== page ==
11 items from 2016
Writers: David Benioff, D. B. Weiss.
Directors: Daniel Sackheim.
Synopsis: Daenerys meets her future; Bran meets the past. Tommen confronts the High Sparrow. Arya trains to be No One. Varys finds an answer, and Ramsay gets a gift.
We start where we left off, which is gazing upon the naked body of Jon Snow after he is newly resurrected by Melisandre. And yes, there are more important things in this very moment than the public outcry to see his pecker, so if that’s what you’re tuning in for – it’s time to hang up your hat and call it a day. Regardless, our beloved Jon, though clearly – and understandably – flabbergasted as he rises to his feet, and bereft with grief and disappointment as he realises his actions spurred his assassination, takes Ser Davos’ coat. »
- Matthew Ceo
Since any New York cinephile has a nearly suffocating wealth of theatrical options, we figured it’d be best to compile some of the more worthwhile repertory showings into one handy list. Displayed below are a few of the city’s most reliable theaters and links to screenings of their weekend offerings — films you’re not likely to see in a theater again anytime soon, and many of which are, also, on 35mm. If you have a chance to attend any of these, we’re of the mind that it’s time extremely well-spent.
You’ve read of Rainer Werner Fassbinder‘s ten favorite films — now you can see them. The German titan’s beloved titles are celebrated in a new series: Johnny Guitar screens this Friday; Saturday offers Gentlemen Prefer Blondes, The Night of the Hunter, and the rarely seen The Red Snowball Tree; on Sunday, one can »
- Nick Newman
Reel-Important People is a monthly column that highlights those individuals in or related to the movies that have left us in recent weeks. Below you'll find names big and small and from all areas of the industry, though each was significant to the movies in his or her own way. Sir Ken Adam (1921-2016) - Production Designer. He won Oscars for his work on Barry Lyndon and The Madness of King George and was nominated for Around the World in Eighty Days, The Spy Who Loved Me and Addams Family Values. He also worked on Dr. Strangelove, Ben-Hur, In & Out, Chitty Chitty Bang Bang, Sleuth and the other James Bond movies Goldfinger, Thunderball, You Only Live Twice, Dr. No, Diamonds Are...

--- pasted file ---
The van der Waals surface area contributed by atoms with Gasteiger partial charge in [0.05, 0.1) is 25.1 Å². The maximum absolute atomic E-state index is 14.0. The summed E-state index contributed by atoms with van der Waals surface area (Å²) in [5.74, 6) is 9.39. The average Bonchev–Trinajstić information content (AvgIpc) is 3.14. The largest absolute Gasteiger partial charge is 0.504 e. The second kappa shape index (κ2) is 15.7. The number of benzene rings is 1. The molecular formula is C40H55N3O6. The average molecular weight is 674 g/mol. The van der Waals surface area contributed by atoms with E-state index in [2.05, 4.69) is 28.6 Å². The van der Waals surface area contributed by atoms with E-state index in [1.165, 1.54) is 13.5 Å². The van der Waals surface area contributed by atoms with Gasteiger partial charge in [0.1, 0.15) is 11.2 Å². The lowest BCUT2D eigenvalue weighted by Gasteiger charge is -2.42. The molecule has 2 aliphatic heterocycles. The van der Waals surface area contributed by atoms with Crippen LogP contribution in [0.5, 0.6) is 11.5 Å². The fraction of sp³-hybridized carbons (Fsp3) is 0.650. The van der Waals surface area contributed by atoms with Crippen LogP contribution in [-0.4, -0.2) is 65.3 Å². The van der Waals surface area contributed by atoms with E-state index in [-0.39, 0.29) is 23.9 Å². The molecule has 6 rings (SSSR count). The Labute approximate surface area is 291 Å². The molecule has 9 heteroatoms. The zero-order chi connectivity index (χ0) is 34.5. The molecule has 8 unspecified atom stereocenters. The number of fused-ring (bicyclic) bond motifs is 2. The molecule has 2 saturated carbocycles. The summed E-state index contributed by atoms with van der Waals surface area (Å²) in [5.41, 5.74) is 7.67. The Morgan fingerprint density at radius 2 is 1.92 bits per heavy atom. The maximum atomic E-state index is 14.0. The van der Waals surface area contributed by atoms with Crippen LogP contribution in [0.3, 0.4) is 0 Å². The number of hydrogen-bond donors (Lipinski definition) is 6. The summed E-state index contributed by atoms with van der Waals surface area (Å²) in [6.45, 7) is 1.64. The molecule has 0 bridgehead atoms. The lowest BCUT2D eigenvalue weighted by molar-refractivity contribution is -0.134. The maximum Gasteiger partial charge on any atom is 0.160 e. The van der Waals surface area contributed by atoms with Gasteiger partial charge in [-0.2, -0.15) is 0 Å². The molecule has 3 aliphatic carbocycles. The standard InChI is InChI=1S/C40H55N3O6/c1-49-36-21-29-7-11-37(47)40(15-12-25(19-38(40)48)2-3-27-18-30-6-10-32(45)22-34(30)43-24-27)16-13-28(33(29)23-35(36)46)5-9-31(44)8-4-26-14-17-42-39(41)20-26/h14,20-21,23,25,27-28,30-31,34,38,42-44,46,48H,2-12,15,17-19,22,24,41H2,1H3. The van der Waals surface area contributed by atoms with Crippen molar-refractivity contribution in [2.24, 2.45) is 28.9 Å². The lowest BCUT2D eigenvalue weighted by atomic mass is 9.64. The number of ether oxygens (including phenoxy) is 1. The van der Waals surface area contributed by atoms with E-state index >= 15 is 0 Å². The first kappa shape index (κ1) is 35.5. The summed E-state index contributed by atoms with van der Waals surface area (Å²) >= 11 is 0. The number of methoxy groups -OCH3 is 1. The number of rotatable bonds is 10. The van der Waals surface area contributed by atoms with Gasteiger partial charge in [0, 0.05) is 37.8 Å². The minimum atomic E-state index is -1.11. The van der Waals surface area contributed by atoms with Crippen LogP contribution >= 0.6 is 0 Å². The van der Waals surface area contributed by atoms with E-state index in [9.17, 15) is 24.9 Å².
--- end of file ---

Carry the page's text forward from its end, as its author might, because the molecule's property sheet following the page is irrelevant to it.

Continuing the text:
- Christopher Campbell
Cannes — James Bond producer Barbara Broccoli has been appointed vice president for film at the British Academy of Film and Television Arts.
The news follows the recent appointment of Greg Dyke as BAFTA’s vice president for television. Broccoli will join Dyke in co-chairing BAFTA’s council, supporting the academy’s president, Prince William, the Duke of Cambridge, and assuming an ambassadorial role for the charity.
Previous vice presidents for film have been Duncan Kenworthy (2009-2015) and David Puttnam (1995-2004). BAFTA can appoint up to three vice presidents, one in each of the three sectors of film, television and games, who can serve a term of up to six years.
Broccoli said: “I am passionate about BAFTA’s role in educating, inspiring and celebrating generations of British filmmakers. I am therefore honored to accept the role of BAFTA’s vice president for film.”
- Leo Barraclough
For readers of a certain age, Roald Dahl's books played a wonderful role in their childhood. He captured the anxiety and beauty of children in stories as varied as James and the Giant Peach, Fantastic Mr. Fox, The Witches, Matilda and The Bfg. Dahl turned to the movie world in the late 1960s, writing the scripts for the James Bond spy thriller You Only Live Twice and the children's fantasy Chitty Chitty Bang Bang, but his experience in adapting his own book Charlie and the Chocolate Factory was not very satisfying. The wildly popular book, first published in 1964, was inspired by Dahl's own brief time as a chocolate taster, and went on to sell more than 13 million copies worldwide. After penning the first draft of the screenplay, David Seltzer (The Omen) came on...
- Peter Martin
By Lee Pfeiffer
Cinema Retro mourns the loss of Sir Ken Adam, the ingenious, Oscar-winning production designer who has passed away at age 95. Adam's work helped redefine films in terms of the elaborate and creative designs he invented, particularly for the James Bond franchise. Adam's work on the first 007 film, "Dr. No" in 1962 was deemed to be nothing less than remarkable, considering that the entire film was shot on a relatively low budget of just over $1 million. His exotic designs so impressed Stanley Kubrick that he hired Adam as production designer on his 1964 classic "Dr. Strangelove." For that film, Adam created the now legendary "War Room" set which many people believe actually exists at the Pentagon. In fact when Ronald Reagan was inaugurated as President in 1981 he asked to see the War Room, only to be told that it was a fictional creation. Reagan acknowledged that he had been intrigued »